MIKE BARON Reviews – Mid/Late September

Posted on 18 September 2012

MIKE BARON Reviews – Mid/Late September


THE SUNCHYMES:  Let Your Free Flag Fly

            Aaron Hemmington’s unique synthesis ofMagical Mystery Tour era Beatles and Pet Sounds era Beach Boys forges new territory on this remarkably consistent hazy sunned psychedelic excursion.  Harmonizing with himself mostly on the 4th, Harrington creates a dreamy ambience that sucks you in, beginning with the steampunk “Revelations.”  He sometimes seems like Mycroft to Brian Wilson’s Sherlock.  “Enchanted Girl” is very chamber rock with its synthesized harpsichord. “Astronomical Clock” contains a dash of Four Seasons while “Uncle Albert’s Slide Show” inevitably recalls McCartney’s Uncle Albert, and XTC as well.  “On a Summer Ride” is pure west coast dreaminess.

            Four and a half stars.

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LANNIE FLOWERS: New Songs Old Stories


            New Songs is like an ice cream truck circling in front of your window only instead of playing some irritating children’s jingle, it churns out hook after hook, chime after chime.  Flowers sings a lot like The Boss especially on “Another Weekend,” the fantastic first song that grabs you like an Alien face hugger. While the rest of the album never quite matches that first song it is consistently inventive, musical and dynamic.  “”Come On Girl” starts like the Raspberries but immediately swerves into classic Beatlesque rock.  “I Didn’t Know” has that heartland vibe like Mellencamp and the Boss again.  “Tired of Being Alone” is as sure-footed as a mountain goat as it negotiates it’s rocky melody.

            Four stars.

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REDD KROSS:  Researching the Blues   (Merge)


            What can approach Redd Kross’ 1990 raucously sublime masterpiece Third Eye?   Nearly 25 years later the boys have regrouped, and whileResearching has many iconic moments there is nothing like the triumphant march that constitutes the second half of Third Eye.  The jagged “Researching the Blues” shows they haven’t slowed down–they’re still hard-rocking masters of jagged guitar.  The twin leads of Jeff McDonald and Robert Hecker weave an intriguing helix through much of this record, especially on “Uglier” and “One of the Good Ones.” “Stay Away From Downtown” shows they still know how to pick out a great riff with its Graham Parkerish melody.  “Dracula’s Daughter” brings jagged teeth to their Byrdsian chime.

            The last two songs, “Winter Blues” and “Hazel Eyes” capture some of Third Eye’s magic and build to an epic apotheosis.  I just wish they’d gotten there a little sooner.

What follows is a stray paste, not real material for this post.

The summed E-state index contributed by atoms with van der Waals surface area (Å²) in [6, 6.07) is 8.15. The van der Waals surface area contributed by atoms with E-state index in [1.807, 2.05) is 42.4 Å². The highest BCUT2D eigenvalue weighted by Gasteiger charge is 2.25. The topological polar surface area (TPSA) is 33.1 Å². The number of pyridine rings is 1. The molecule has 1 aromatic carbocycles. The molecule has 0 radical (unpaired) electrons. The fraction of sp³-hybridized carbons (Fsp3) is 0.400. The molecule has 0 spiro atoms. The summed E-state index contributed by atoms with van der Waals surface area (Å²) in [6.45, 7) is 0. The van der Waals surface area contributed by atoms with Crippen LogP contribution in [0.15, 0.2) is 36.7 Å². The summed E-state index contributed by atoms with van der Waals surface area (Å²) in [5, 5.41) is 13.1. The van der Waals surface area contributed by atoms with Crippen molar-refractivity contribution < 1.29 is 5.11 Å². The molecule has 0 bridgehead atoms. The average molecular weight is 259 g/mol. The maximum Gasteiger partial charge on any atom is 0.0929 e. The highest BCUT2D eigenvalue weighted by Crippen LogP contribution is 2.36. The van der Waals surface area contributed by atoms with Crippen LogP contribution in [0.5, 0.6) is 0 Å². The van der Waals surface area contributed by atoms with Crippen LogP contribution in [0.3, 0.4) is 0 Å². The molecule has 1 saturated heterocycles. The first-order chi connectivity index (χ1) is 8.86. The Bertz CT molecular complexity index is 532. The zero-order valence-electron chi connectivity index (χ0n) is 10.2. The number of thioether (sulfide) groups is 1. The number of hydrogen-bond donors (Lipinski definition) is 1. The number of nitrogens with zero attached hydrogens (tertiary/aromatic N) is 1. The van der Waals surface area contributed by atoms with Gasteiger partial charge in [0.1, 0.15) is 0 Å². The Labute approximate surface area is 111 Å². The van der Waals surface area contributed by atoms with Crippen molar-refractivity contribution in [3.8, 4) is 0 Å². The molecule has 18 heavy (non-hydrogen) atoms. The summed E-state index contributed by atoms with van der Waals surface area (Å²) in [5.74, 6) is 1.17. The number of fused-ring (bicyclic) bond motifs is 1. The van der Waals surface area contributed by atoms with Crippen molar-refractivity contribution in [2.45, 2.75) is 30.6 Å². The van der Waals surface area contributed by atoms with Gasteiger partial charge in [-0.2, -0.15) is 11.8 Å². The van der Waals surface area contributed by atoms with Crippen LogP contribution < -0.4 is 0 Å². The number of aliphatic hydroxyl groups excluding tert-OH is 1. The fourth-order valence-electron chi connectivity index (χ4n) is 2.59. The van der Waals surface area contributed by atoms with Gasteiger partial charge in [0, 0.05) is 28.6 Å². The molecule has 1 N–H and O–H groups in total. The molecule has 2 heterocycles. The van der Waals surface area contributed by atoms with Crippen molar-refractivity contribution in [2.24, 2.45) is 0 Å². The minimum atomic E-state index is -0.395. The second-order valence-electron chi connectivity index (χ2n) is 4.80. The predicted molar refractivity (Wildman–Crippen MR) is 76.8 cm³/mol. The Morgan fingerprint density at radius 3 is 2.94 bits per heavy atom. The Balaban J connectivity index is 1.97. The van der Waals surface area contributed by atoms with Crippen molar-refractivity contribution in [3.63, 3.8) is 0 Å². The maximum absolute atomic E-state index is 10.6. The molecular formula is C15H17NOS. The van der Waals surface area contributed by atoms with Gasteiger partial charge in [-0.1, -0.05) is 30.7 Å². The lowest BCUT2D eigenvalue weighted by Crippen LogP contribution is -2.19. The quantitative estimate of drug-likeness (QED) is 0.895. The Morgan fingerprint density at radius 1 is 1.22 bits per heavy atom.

Three and a half stars.

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KEVIN MARTIN:  Throwback Pop

            Martin composes on keyboards and starts the ball rolling on the Josh Fix-like “TV News.”  “I Need Your Love” shines a little ELO influence with its swooning string-driven chorus, and it appears again on “Let Me Go.”  While Martin inevitably brushes up against Billy Joel and Elton John, he maintains his own distinctly west coast sunshiny vibe.

            “Call Me Crazy” is a protest song:

You say you’ve read the whole Bible.
It don’t mean you know God at all.
You named a man our president
But he don’t care where my money’s spent.
They put the satellites up in the air
so they can watch me when I comb my hair.
I understand and I don’t agree.
You can’t watch me when I fall asleep.”

            “Slow Down” is a southern-fried dripping molasses ode to Louisiana.  “Looking For Love” could and should have been written by Sonny Buono. 

            Three and a half stars.


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(this review by John Grace)

             You never like your first taste of whiskey, and the first spin of Successful Failures’ “Here I Am” did not yield a memorable impression. However, I played it again a few days later and was surprised how well I remembered the beats, hooks and choruses the second time around. It’s a subtle and stealthy sense of catchiness with some very unorthodox metaphors. Still deciphering “The Rise of China.” “Tell Your Old Friends” sounds like a more adult version of the All-American Rejects.
Some handclapping and 50s influence on “Turn It Down.” The lyrics allude to a lot of esoteric history, with the dark and haunting bonus cut “Lester Stillwell” being the only pop song in existence about the
Jersey Shore shark attacks of 1916.

            Four stars.

   BUY at Kool Kat – HERE               

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